Pulling my head and front foot out while hitting

I understand this website is about pitching, but lately against pitches coming in slightly slower I have been pulling my front foot out and my head as well. Is there anyway to fix this big issue for me. When this happens and I’m pitched outside I hit a weak groundout to short or third(I’m a lefty). I’m also wondering when that happens if I’m late on it or hitting it the other way weakly because I’m not waiting on it and keeping my head and front leg in the correct position. Thank You

Describe how your elbows are positioned when your at bat.

Example: both elbows extended out, or, front elbow down - back elbow out, and so forth.

Front elbow down for the most part, back elbow slightly up but not straight, or around a 75 degree angle I believe.

When your front foot is pulled out … as you say, does this mean that you swing with an open stance? If so, there’s no way the swipe of your bat is going to hit ( with any quality) a pitch that’s down and away.

Take a look at the graphic representation below of what’s going on when you pull your front foot back. In reality, your pulling your upper body away from covering the entire plate with any quality. If you do make any contact, usually it’s a punch-hit, going right to the fielders that you described. So, stay in the bucket and concentrate on the incoming pitch. By the way… a down and away pitch is pretty standard stuff for an open stance. Just watch and MLB game and watch how the backstop sets himself up when the batter has even a hint of an open stance.

If your back elbow is up, it blocks your view of the down and away pitch. If your leading elbow is up, that blocks your view of the inside pitch.

By the way, watch how the MLB backstop sets himself up with a batter who has these elbow positions. Pretty standard stuff.

So are you saying to close my stance up a little. I have definetly been considering doing this. I have tried it in BP and it works better.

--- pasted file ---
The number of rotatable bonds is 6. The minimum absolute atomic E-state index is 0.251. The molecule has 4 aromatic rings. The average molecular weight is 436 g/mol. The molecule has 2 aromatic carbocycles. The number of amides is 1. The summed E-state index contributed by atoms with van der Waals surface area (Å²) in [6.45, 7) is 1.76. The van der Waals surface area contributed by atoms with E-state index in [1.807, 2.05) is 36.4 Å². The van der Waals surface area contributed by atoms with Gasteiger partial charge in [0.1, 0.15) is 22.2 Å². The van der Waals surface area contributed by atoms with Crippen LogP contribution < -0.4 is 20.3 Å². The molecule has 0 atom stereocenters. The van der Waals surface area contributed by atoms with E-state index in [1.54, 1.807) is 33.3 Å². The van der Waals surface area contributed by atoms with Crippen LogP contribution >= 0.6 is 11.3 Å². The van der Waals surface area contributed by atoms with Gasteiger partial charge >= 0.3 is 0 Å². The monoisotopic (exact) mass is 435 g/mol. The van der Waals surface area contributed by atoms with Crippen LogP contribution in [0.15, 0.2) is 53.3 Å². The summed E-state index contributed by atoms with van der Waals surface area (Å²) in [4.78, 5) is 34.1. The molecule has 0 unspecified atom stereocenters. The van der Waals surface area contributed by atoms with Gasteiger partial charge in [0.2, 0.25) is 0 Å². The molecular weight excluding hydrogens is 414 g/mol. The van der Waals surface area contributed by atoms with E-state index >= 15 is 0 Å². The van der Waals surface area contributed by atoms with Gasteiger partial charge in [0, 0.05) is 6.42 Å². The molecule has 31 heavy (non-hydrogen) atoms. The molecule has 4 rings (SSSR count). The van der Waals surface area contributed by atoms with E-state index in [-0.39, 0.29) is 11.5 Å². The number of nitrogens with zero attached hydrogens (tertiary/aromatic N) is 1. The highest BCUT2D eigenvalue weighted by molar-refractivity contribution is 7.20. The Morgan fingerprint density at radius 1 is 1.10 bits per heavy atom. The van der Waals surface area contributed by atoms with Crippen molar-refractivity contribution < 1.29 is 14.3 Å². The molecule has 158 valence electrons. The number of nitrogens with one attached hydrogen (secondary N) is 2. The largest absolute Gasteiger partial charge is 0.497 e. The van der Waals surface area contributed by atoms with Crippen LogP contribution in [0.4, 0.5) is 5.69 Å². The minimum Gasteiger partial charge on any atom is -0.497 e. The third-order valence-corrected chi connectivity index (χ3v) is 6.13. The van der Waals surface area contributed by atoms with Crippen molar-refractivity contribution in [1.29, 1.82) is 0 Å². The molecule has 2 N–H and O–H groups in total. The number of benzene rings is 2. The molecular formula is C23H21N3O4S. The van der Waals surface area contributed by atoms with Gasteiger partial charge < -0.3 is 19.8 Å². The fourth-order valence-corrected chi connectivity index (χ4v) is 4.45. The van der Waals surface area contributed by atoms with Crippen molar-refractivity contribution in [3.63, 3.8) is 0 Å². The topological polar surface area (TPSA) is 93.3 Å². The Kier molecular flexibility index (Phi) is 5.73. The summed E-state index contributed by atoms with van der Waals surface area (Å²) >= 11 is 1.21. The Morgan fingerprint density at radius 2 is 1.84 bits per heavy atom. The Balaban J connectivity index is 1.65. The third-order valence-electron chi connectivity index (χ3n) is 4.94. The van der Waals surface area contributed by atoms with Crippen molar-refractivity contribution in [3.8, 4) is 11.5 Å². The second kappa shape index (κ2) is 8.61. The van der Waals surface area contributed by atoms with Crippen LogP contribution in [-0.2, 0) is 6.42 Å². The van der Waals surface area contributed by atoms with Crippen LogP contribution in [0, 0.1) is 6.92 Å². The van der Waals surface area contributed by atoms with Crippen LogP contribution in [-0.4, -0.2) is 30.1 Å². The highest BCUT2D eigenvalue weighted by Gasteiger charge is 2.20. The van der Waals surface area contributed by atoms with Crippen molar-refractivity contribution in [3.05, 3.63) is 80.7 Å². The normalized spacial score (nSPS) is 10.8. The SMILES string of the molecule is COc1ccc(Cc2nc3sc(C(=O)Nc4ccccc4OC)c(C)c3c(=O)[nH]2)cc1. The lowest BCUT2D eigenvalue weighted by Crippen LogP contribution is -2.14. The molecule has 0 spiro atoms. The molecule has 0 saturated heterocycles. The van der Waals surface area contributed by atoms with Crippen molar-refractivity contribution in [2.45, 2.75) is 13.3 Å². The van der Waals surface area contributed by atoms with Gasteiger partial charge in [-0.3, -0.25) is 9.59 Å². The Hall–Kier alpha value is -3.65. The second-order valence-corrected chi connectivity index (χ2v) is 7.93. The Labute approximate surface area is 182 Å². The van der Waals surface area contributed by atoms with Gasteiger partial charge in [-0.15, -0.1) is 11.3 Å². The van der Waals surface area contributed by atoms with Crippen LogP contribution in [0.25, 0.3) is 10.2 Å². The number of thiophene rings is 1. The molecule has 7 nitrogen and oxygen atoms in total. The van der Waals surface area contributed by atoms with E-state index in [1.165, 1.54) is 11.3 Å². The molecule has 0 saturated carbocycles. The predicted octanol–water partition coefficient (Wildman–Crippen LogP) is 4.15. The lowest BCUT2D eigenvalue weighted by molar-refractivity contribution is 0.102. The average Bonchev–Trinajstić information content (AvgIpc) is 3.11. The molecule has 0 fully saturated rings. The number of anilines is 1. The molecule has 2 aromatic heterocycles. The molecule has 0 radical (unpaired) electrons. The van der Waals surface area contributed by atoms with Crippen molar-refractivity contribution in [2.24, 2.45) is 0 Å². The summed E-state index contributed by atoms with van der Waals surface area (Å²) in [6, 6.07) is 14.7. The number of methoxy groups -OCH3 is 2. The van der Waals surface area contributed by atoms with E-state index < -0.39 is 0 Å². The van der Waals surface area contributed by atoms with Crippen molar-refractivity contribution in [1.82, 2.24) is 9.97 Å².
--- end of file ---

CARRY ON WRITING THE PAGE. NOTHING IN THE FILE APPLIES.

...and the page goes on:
Here’s the thing about stances and arm positions.

A standard stance with both feet squared off is just the starting point for learning the art of hitting. Your feet position either contributes to your at bat, or it takes away - period. BUT, that’s only half of the equation. Your hands and arms can actually position themselves to either enhance or take away the advantages of your stance in the box.

I’ve watched some very talented hitting coaches and I studied why they coach the way they do. Why? Well, when they coach a batter not to do this or… I say to myself … REALLY! Well then, when I see a batter doing a certain thing in the box, I immediately want my backstop to flash a signal that will take advantage of that weakness… given what spot that batter is in the batting order. Now this is really a deep topic to get into, and it requires a lot of time with a batting coach that knows his/her business. But I can tell you this: get a batting tee, place the tee in the center of the plate and the ball at waist high. Now start with a squared stance, then an open stance, then a closed stance, then a stance with your back foot back but your front foot in the normal position. Take a hack at the ball and watch where the ball goes. Then do the same thing with the tee and the ball at various position, like down and in, down and away, high and in, and so forth. See where your quality at bat is best at, and where it’s not.

Then, go through the same foot placement drill, BUT, change the positions of our hands and elbows of your arms. For example - front elbow up and out, back elbow up and ou, then le3ading elbow down and back elbow down, then front elbow up and back elbow down, and so forth. Experiment and see what is the best combination for your combined foot and arm placements.